It sucks to be a sucker. Think about how many sayings we toss around that all mean that very thing: “Don’t take any wooden nickels!” “A fool and his money are soon parted.” “If you believe that, I’ve got a bridge to sell you.” “There’s one born every minute.”
The message is clear (don’t let that be you!), but it’s hard advice to follow; reality can feel like a relentless gauntlet of proto-frauds and fool’s games—at home, at work, and in the news. Is crypto for chumps? Are remote workers freeloading? Is student debt forgiveness compassionate, or sensible, or a slap in the face to the suckers who already paid theirs off?
My academic field is moral psychology, and especially the moral psychology of contracts, so thinking about suckers is a familiar part of my professional life. A consistent theme in my research, and in experimental studies from psychology and economics, is that feeling cheated is an unusually intense cognitive and emotional experience. It is so aversive that people will go way out of their way to make sure it doesn’t happen.
Sometimes avoidance is intentional or commonsense: I don’t open the emails in my spam folder. Even if they are offering me something that I really want (money! romance! international travel!), the baseline odds that a prince is holding money for me in trust are too low for it to be worth my time, much less the risk of malware. But other times, the urge to steer clear at the mere hint of a threat is more primal, less deliberate, and ultimately counterproductive to my own goals and values.
Before I became professionally interested in suckers, I watched an example unfold closer to home. My late maternal grandparents raised seven children, six girls and a boy, on a small and inconsistent income. They heeded warnings about wooden nickels and fools and their money; they were thrifty and cautious. But in their last years, especially in the early stages of cognitive decline, caution turned into something darker. They turned away the delivery drivers bringing Meals on Wheels; they refused assistance out of fear that home health aides would steal their stuff or that their ostensibly dutiful children had ulterior motives.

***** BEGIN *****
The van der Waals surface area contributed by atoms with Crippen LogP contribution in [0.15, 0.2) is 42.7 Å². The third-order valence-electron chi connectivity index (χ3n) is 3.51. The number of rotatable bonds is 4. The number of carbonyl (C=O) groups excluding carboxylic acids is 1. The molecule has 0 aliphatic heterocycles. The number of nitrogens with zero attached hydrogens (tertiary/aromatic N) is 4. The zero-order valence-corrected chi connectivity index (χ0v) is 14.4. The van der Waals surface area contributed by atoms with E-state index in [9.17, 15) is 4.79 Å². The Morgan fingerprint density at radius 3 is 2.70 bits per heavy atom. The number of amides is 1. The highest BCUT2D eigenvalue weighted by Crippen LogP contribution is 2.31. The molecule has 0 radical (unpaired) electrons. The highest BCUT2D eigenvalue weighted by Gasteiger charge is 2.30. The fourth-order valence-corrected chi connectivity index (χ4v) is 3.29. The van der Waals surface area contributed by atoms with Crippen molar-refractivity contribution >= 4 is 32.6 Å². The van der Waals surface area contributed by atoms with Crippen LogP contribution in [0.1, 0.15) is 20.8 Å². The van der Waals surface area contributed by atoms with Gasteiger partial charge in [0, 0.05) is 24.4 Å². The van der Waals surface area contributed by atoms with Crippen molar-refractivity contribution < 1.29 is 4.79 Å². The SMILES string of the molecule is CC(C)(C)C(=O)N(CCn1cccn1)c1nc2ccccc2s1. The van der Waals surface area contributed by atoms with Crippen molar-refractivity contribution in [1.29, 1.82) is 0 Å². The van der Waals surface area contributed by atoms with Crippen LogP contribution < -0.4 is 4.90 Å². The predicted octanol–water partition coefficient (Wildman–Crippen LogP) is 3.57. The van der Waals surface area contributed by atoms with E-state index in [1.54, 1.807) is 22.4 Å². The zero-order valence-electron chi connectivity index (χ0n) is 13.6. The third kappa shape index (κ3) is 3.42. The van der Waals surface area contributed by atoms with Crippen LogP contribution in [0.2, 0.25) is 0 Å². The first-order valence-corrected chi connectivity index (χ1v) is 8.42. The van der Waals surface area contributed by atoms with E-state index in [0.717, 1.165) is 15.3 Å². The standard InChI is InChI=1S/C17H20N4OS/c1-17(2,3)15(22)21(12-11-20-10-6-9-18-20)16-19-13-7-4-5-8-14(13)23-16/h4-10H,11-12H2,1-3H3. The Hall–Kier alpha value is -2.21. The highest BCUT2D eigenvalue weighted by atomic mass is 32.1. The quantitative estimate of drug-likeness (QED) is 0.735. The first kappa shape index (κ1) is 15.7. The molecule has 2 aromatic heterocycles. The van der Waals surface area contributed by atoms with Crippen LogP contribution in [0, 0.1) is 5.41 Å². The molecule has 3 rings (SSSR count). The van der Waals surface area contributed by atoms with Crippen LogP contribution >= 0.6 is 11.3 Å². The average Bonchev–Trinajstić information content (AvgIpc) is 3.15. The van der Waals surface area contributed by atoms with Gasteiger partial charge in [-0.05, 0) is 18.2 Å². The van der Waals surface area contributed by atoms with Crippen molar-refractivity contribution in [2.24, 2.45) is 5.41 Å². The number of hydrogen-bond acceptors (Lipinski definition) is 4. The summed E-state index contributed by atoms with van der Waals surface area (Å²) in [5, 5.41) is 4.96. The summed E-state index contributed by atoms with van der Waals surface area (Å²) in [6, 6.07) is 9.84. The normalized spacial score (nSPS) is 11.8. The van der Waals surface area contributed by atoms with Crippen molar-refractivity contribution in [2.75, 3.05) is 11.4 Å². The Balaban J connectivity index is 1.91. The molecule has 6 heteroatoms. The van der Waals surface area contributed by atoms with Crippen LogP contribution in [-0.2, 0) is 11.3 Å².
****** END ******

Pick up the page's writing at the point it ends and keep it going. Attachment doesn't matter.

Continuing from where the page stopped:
My mother called me once after a visit. She had taken my grandmother on an outing to the LL Bean store, she told me. They were resting, sitting outside the dressing rooms, and my grandmother looked uneasy.
“Mom, are you hungry?” asked my mother.
“Not hungry. Just suspicious,” answered my grandmother.
For my grandparents, the reluctance to trust caregivers undermined the very thing they most wanted, which was to live independently for as long as possible. It’s one thing to refuse to click on a sketchy email, but another to refuse a helping hand, a leap of faith, or a promising investment. People afraid of playing the fool will stay away from compromises and collaborations that they actually value, whether it’s at the personal level (holding a grudge, walking out on a deal) or the political level (welfare policy or immigration reform).
Read More: How to Tell If Someone Is Lying to You, According to Body Language Experts
In one telling experiment on financial decision-making, psychologists asked a panel of research subjects to imagine they had $100 to invest. The subjects got the following information from which to make their hypothetical investment choice: “Invest in this company and there is an 80% chance you get your money back (no more, no less), a 15% chance your money doubles, and a 5% worst-case chance you lose it all.” Overall, that seems like a pretty good bet—you’re three times more likely to win than to lose!